You can prepare against SS7 Denial of Service (SS7 DoS) using a SS7 vulnerability scanner such as PTA.
We had an interesting request recently:
Identify the Network Elements of the SS7 network which are exposed on the International and National perimeter to identify exposed Global Titles, Point Codes and SubSystem Numbers of all of these equipment so that the operator can evaluate which one to block in case of DoS attack without affecting the security of the network.
That was a very fruitful exercise with useful results for both the operator and us. Here are a few take aways from the mission:
- SS7 is resilient on the links, but not on the Network Elements themselves. If one NE crash or is unavailable from high traffic, it goes down independently of the number of links it may be using for SS7 interconnection
- HLR Front End are usually responding quite well to “dumb” DoS with SS7 MSU flooding. Some don’t do well at all against malformed MSU (Be it SCCP, TCAP or MAP) where Front End crash each one after another.
- Naturally, exposures of Network Element differs between International and National interconnects.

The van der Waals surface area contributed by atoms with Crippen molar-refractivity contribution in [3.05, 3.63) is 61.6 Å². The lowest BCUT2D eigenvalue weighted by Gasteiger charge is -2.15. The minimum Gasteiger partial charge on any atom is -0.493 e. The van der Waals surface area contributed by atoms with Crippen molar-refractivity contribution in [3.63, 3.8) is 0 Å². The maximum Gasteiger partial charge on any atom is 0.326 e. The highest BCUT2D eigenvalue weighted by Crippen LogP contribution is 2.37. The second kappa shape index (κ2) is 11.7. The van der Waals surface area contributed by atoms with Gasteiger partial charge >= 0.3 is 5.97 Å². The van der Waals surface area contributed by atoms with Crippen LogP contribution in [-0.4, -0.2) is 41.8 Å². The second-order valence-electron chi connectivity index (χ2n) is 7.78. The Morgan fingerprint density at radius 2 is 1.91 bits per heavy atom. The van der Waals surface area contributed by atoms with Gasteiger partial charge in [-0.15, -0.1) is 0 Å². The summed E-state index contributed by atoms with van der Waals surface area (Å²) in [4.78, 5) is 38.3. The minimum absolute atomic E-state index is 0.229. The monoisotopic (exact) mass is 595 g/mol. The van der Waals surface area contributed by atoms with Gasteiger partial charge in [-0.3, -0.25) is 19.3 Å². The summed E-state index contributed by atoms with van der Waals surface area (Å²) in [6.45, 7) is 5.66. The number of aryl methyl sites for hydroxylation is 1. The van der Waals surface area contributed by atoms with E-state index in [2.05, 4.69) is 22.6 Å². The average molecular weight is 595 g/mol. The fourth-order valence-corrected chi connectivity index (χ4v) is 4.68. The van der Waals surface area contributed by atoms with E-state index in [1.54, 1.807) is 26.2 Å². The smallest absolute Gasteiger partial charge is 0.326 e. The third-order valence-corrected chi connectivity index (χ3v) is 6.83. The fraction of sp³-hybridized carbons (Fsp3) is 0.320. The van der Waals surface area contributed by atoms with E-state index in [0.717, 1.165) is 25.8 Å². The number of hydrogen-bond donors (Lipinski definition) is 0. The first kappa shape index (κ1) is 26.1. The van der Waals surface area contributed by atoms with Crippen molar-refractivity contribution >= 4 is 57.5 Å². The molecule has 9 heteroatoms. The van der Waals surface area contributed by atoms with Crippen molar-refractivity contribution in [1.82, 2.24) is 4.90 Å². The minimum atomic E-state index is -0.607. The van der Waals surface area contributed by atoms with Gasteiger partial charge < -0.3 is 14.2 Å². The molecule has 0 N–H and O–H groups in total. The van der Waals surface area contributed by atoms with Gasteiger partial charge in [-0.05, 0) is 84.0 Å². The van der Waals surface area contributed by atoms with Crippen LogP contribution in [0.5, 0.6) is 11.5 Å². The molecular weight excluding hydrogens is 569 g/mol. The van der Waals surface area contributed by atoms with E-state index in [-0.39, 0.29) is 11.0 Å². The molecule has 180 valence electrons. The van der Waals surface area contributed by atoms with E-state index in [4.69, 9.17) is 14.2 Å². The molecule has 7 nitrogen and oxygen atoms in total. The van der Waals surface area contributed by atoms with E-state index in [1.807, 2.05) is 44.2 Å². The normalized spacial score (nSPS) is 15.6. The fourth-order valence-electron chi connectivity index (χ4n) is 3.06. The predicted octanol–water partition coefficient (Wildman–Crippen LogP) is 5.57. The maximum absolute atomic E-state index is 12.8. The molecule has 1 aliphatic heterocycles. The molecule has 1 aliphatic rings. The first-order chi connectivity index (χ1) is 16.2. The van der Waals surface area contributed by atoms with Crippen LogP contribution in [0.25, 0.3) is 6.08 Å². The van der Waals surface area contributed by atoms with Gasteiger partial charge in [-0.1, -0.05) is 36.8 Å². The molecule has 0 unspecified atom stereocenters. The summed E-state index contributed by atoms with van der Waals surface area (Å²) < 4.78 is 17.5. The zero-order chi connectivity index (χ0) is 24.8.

- Surprisingly, exposures for the same Network Element in the same perimeter (typically International) is very different depending on the different upstream SCCP provider. This affects a lot what vision the attacker will have of the systems.
- Organizationally, some operators are much more ready than others to deal with these kind of attacks. The one that are the most ready are the ones who have CERT-like Telecom Security teams which encompass many different kind of people: Telecom Engineering, Operations, Roaming team member, IT CERT, Group security, etc…
Preparation is everything in this domain as when you are hit by these attacks, you have very little time for reaction while the network is going down and revenue stopping. And you’ll get much more pressure than some fraud being used. That’s the difference between fraud and security. Fraud will hurt you. Security breach can kill you.